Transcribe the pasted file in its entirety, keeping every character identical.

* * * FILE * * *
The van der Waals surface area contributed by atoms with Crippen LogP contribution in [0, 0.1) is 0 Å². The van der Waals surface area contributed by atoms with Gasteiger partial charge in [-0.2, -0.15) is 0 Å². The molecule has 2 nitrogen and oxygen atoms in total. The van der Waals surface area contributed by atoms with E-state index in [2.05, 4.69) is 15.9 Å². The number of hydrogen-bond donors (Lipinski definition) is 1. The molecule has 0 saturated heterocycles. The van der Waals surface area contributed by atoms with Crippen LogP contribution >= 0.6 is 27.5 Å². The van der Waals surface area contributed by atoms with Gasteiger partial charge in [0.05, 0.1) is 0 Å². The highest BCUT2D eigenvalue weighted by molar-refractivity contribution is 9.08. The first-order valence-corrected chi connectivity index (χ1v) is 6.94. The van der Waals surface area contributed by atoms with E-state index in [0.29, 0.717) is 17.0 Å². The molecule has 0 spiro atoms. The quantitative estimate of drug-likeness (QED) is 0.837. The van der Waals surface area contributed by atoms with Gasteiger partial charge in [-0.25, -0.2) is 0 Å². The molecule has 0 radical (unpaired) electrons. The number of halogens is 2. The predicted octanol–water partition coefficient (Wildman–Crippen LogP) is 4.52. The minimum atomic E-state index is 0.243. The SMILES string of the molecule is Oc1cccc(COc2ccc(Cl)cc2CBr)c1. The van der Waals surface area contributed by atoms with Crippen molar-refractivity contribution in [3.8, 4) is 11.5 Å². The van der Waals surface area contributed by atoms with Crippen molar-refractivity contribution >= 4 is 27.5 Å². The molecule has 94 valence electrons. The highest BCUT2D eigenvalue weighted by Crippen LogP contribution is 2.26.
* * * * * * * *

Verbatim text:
The van der Waals surface area contributed by atoms with Crippen LogP contribution in [0, 0.1) is 0 Å². The van der Waals surface area contributed by atoms with Gasteiger partial charge in [-0.2, -0.15) is 0 Å². The molecule has 2 nitrogen and oxygen atoms in total. The van der Waals surface area contributed by atoms with E-state index in [2.05, 4.69) is 15.9 Å². The number of hydrogen-bond donors (Lipinski definition) is 1. The molecule has 0 saturated heterocycles. The van der Waals surface area contributed by atoms with Crippen LogP contribution >= 0.6 is 27.5 Å². The van der Waals surface area contributed by atoms with Gasteiger partial charge in [0.05, 0.1) is 0 Å². The highest BCUT2D eigenvalue weighted by molar-refractivity contribution is 9.08. The first-order valence-corrected chi connectivity index (χ1v) is 6.94. The van der Waals surface area contributed by atoms with E-state index in [0.29, 0.717) is 17.0 Å². The molecule has 0 spiro atoms. The quantitative estimate of drug-likeness (QED) is 0.837. The van der Waals surface area contributed by atoms with Gasteiger partial charge in [-0.25, -0.2) is 0 Å². The molecule has 0 radical (unpaired) electrons. The number of halogens is 2. The predicted octanol–water partition coefficient (Wildman–Crippen LogP) is 4.52. The minimum atomic E-state index is 0.243. The SMILES string of the molecule is Oc1cccc(COc2ccc(Cl)cc2CBr)c1. The van der Waals surface area contributed by atoms with Crippen molar-refractivity contribution in [3.8, 4) is 11.5 Å². The van der Waals surface area contributed by atoms with Crippen molar-refractivity contribution >= 4 is 27.5 Å². The molecule has 94 valence electrons. The highest BCUT2D eigenvalue weighted by Crippen LogP contribution is 2.26.